The endogenous redox agent L-cysteine induces T-type Ca2+ channel-dependent sensitization of a novel subpopulation of rat peripheral nociceptors
ABSTRACT Recent studies have demonstrated a previously unrecognized contribution of T-type Ca2+ channels in peripheral sensory neurons to pain sensation (nociception). However, the cellular mechanisms underlying the functions of these channels in nociception are not known. Here, in both acutely dissociated and intact rat dorsal root ganglion neurons, we characterize a novel subpopulation of capsaicin- and isolectin B4-positive nociceptors that also expresses a high density of T-type Ca2+ currents. Using these "T-rich" cells as a model, we demonstrate that the endogenous reducing agent L-cysteine lowers the threshold for nociceptor excitability and induces burst firing by increasing the amplitude of T-type currents and shifting the gating parameters of T-type channels. These findings, which provide the first direct evidence of T-type Ca2+ channel involvement in the control of nociceptor excitability, suggest that endogenous T-type channel agonists may sensitize a unique subpopulation of peripheral nociceptors, consequently influencing pain processing under normal or pathological conditions.
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- "T-type calcium channels are primarily found in scattered small and medium sized DRG neurons, whereas the extremely large neurons do not express these channels . Recent studies indicate that T-type calcium channels play an important role in regulating cellular excitability  . Several pharmacological blockers and modulators of T-type calcium channels can ease neuropathic pain in a chronic constriction injury model . "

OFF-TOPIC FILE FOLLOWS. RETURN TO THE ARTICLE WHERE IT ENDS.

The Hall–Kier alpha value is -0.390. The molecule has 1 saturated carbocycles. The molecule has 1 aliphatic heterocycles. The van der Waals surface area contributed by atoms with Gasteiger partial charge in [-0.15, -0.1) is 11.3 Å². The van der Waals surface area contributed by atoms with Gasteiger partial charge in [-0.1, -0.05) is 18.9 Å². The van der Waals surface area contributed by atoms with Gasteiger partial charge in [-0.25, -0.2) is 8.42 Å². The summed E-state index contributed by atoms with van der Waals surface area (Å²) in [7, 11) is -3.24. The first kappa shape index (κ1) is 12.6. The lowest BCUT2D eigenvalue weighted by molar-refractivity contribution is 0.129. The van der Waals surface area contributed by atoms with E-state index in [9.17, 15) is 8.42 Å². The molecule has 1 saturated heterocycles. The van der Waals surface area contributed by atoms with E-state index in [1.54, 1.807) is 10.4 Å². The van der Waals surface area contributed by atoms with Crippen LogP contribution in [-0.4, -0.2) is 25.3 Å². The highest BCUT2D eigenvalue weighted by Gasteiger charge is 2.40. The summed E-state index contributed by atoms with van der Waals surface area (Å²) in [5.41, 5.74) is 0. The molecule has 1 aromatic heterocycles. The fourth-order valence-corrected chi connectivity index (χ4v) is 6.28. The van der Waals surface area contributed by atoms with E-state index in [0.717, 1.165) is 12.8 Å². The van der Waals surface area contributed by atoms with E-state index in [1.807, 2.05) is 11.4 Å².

ABSTRACT: A previous study showed that antitumor-analgesic peptide (AGAP), a novel recombinant polypeptide, which had been expressed in Escherichia coli, exhibits analgesic and antitumor effects in mice. In the present study, we investigated the underlying analgesic mechanism of AGAP. The effect of AGAP on voltage-gated calcium channels (VGCCs) was assessed in acutely isolated rat dorsal root ganglia (DRG) neurons using the whole-cell patch clamp technique. The results showed that AGAP potently inhibited VGCCs, especially high-voltage activated (HVA) calcium channels. AGAP inhibited HVA and T-type calcium currents in a dose-dependent manner, but had no significant effect on their dynamic functions in rat small-diameter DRG neurons. AGAP inhibited N- and L-type calcium currents at 78.2% and 57.3%, respectively. Thus, the present study demonstrates that AGAP affects calcium currents through the inhibition of N-, L- and T-type channels in DRG neurons, explaining the potential mechanisms of antinociception.Biochemical and Biophysical Research Communications 09/2014; 452(1). DOI:10.1016/j.bbrc.2014.08.051 · 2.28 Impact Factor
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- "Acutely isolated DRG neurons DRG cells from adolescent rats were prepared as previously described (Todorovic et al. 1998; Nelson et al. 2005; Choe et al. 2011). For recording, cells were plated onto uncoated glass coverslips, placed in a culture dish, and perfused with external solution. "